Mainstream comic books might be making a $1 price leap to $3.99, but I haven’t paid four bucks for a new superhero comic book in more than 15 years.
Buying comic books in New Zealand has always been an expensive habit, but this latest price leap is much worse than usual. With comics traditionally costing about three times as much as the comic price in local currency, a $1 price increase leads to a rise of almost $3 in local money, and that’s just too much.
It’s nothing new - I can remember when comic readers in the US moaned about issues going from 75c to $1, when it meant comics in my neck of the woods were going from $2.15 to $2.99. It was unfortunate, and meant I could never, ever afford all the comics I really wanted, but it also meant a bit of quality control and ensured that I’ve always got something I know I’m going to enjoy in some way
I also always figured that those kind of prices sorted out the real comic obsessives over the fair weather fans. Anybody could drop a couple of bucks on a comic, but there are no half arsed collectors when you’re shelling out well over $50 a week to buy little more than half a dozen titles.
The differences between the prices can largely be attributed to the differences between the two currencies, (the NZD is currently trading at around the US70c mark), so when there is a big currency movement, that can lead to substantial cuts or rises in local money. But the sheer fact of living on the arse end of the world means imported comics are always going to be substantially higher than the number on the cover, because you have to take into account the huge distances the books need to travel.
The worst cases of this geographic prejudice are usually found outside the mainstream, when excellent publishers like Drawn & Quarterly or Fantagraphics have had big clearence sales, with brilliant comics available for peanuts. I’ve almost bought tonnes of stuff, only to find at the very last second that the cost of freighting the books to this part of the world could literally run into hundreds of dollars, more than wiping out any gains from the sale.
But it’s the superhero comics that are easiest to give up when the cost gets too high. Up until very recently, you could usually pick up a standard new issue of any mainstream comic book for about $7.
That was all right. $7 isn’t so bad, and it’s been pretty stable about that level for quite a while. But the shift to the $3.99 price point is killing the monthly for me. Every comic that goes up to price goes right out of my range. It takes a comic that already costs about $7 a pop to closer to $10, and that’s just a bit too much.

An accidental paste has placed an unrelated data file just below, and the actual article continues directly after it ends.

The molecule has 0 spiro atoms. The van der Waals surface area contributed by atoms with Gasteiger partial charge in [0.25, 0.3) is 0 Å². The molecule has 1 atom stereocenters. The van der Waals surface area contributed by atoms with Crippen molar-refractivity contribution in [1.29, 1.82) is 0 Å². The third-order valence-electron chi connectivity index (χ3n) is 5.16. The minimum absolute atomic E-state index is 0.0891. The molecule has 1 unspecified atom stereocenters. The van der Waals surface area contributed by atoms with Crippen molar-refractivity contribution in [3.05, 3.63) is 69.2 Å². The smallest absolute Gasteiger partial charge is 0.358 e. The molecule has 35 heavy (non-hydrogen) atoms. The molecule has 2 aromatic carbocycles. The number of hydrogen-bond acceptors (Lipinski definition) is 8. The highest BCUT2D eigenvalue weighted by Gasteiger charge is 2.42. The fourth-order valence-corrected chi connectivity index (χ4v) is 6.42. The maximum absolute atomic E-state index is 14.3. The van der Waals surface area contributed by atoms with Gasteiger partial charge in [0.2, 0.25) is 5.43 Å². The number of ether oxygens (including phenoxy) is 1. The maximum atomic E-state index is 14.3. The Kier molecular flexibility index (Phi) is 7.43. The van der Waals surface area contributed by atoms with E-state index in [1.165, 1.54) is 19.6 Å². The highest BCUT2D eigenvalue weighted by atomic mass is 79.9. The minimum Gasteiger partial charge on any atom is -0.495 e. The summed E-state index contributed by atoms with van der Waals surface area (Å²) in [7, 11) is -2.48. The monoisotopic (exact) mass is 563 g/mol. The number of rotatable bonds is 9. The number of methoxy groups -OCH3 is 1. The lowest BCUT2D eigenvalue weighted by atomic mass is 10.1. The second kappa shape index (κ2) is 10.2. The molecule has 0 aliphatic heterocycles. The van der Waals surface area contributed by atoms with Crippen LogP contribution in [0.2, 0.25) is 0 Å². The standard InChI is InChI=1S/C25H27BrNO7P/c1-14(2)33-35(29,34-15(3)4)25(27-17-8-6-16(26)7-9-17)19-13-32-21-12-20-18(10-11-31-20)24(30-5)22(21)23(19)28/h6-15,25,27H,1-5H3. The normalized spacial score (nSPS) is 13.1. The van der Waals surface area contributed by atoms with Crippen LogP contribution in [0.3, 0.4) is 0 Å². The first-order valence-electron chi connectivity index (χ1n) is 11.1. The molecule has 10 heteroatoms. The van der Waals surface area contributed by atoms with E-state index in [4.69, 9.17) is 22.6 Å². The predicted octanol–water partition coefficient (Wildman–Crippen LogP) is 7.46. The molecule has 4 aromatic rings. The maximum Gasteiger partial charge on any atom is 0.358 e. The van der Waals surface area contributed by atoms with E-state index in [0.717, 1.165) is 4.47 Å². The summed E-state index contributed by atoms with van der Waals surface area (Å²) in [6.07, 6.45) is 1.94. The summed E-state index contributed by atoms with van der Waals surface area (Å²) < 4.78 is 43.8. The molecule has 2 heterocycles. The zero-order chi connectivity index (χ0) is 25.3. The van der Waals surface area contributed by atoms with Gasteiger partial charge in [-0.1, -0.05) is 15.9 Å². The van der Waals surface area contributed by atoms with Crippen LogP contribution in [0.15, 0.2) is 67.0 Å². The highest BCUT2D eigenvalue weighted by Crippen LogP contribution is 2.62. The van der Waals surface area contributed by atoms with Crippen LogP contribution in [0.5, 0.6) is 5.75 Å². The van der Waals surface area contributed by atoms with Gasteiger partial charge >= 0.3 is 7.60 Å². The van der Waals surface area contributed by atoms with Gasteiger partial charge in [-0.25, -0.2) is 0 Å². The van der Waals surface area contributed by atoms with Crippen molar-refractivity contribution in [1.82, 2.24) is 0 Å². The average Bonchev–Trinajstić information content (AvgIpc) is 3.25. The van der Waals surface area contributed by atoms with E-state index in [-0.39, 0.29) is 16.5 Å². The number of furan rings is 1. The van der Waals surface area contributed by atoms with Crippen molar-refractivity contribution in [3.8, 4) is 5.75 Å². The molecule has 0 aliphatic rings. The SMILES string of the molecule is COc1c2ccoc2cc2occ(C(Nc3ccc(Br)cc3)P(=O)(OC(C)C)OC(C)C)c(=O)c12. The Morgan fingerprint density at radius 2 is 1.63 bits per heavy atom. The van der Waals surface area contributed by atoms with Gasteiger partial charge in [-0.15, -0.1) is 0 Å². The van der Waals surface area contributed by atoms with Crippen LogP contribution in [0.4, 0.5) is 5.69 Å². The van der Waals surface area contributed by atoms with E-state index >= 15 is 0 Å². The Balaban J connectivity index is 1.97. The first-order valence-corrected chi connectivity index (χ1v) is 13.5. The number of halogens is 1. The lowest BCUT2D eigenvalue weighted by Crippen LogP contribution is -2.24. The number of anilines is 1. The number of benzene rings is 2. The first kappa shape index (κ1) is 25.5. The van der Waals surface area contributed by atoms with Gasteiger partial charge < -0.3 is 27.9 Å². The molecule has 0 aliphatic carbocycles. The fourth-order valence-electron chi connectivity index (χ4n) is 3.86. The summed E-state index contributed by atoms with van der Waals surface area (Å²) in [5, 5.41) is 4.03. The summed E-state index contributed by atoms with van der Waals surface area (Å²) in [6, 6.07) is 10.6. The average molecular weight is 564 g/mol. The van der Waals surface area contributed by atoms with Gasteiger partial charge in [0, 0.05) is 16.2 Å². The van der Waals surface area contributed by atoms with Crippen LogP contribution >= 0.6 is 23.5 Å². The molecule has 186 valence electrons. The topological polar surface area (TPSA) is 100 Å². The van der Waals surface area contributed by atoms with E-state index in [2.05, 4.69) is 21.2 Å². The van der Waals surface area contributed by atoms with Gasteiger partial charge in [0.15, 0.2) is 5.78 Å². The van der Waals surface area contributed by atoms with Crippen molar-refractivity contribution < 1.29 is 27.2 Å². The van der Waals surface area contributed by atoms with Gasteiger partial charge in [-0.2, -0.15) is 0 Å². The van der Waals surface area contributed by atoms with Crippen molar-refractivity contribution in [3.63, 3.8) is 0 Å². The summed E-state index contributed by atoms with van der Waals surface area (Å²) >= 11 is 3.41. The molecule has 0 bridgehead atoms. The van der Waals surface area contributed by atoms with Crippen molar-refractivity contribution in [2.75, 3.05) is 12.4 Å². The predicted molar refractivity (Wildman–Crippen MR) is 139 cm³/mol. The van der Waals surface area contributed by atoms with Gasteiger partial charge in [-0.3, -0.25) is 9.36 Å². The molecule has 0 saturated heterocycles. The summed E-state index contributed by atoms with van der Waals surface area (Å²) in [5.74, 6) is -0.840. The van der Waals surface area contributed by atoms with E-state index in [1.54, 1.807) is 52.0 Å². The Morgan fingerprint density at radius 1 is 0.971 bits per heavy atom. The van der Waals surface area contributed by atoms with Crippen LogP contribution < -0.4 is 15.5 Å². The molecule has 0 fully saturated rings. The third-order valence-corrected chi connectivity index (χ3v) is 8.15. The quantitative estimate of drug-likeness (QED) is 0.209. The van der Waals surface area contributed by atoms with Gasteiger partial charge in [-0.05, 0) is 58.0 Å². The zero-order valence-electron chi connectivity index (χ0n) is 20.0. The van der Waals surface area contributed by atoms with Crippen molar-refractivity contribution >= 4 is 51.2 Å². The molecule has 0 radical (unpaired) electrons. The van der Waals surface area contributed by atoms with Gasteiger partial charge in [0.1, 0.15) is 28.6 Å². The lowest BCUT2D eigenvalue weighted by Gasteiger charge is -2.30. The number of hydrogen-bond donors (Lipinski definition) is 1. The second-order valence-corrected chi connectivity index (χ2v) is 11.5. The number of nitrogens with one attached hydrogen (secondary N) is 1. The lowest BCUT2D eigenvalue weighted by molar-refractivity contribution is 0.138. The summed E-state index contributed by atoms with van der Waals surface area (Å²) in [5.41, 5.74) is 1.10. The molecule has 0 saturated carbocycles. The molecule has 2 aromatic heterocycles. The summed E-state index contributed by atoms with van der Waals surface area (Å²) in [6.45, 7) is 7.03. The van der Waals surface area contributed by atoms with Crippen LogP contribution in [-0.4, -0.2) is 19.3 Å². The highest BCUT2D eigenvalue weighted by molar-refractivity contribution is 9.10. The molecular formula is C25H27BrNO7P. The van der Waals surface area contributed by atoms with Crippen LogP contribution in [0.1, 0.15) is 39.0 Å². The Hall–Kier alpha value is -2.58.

A lift to $3.50 wouldn’t be so bad, and would push the cost to more than $8, which is okay, but there is something about that $10 mark which is just too much.
Not that there is a lot to prune out. The general mediocrity that is modern mainstream comics isn’t even worth that $7 (although I still can’t resist buying ridiculously average Superman comics if I can pick them up for a $1 each). If all Marvel superhero comics suddenly cost $3.99 next month, the only one I’d drop is Fantastic Four. (Which is no great loss, considering I’m looking for any excuse to stop buying the title. It only ended up being put aside for me because I have an uncontrollable man crush on Millar/Hitch comics and decided to give the Hickman/Eaglesham run a chance, but oddly unsatisfying art, sharply abrupt endings and a odd feeling of condescension.)
Despite a chronic inability to wrap anything up with a satisfying resolution, there is still a lot to like in DC and Marvel’s output, but none of them are worth $10. Even Batman and Robin – by far my favourite superhero comic currently being published – would get dropped like a hot potato the instant the price goes up.
Ultimately, I’m always going to spend the same amount on comics, no matter what format they’re in. But the death of the monthly needs I don’t need them right now, and I’ve surprised myself with my willingness to wait for a desired comic. (I’m still holding off on the second Seaguy series until I can get it in a book.) In a weird way, it makes it easier to avoid spoilers if you’re waiting a few months – in comic culture a couple of months is an eternity and everybody has moved on to talk about something else by the time a decent collection rolls along.
There is another option, and if I was so inclined, I could download damn near everything published every week, at no cost. But reading comics on a computer is No Fun, no matter how it is presented.
The only comics I have ever downloaded have been eight-year-old issues of the Judge Dredd Megazine and Marvel’s black and white horror magazines from the 1970s. I would still gladly, within reason, buy these issues if I could, but I have literally searched the entire country for them and come up empty and the overseas options are severely hampered by the price of postage, leading to unfortunate torrenting.
I’m also all about the object, and just don’t enjoy reading comics on a computer screen. I’ve truly enjoyed reading comics as diverse as Achewood, FreakAngels, Bayou and the Perry Bible Fellowship when they’ve been collected into print form, but have absolutely no interest in reading them off a screen. It feels too much like work.
So instead I wait, and as more monthlies price themselves out of contention, I end up waiting for more and more. It drags me out of the overall conversation about the latest comics, but that’s no great loss. I will miss going into a comic shop every week and getting a variety of different titles, but that pleasure just isn’t worth the cost any more.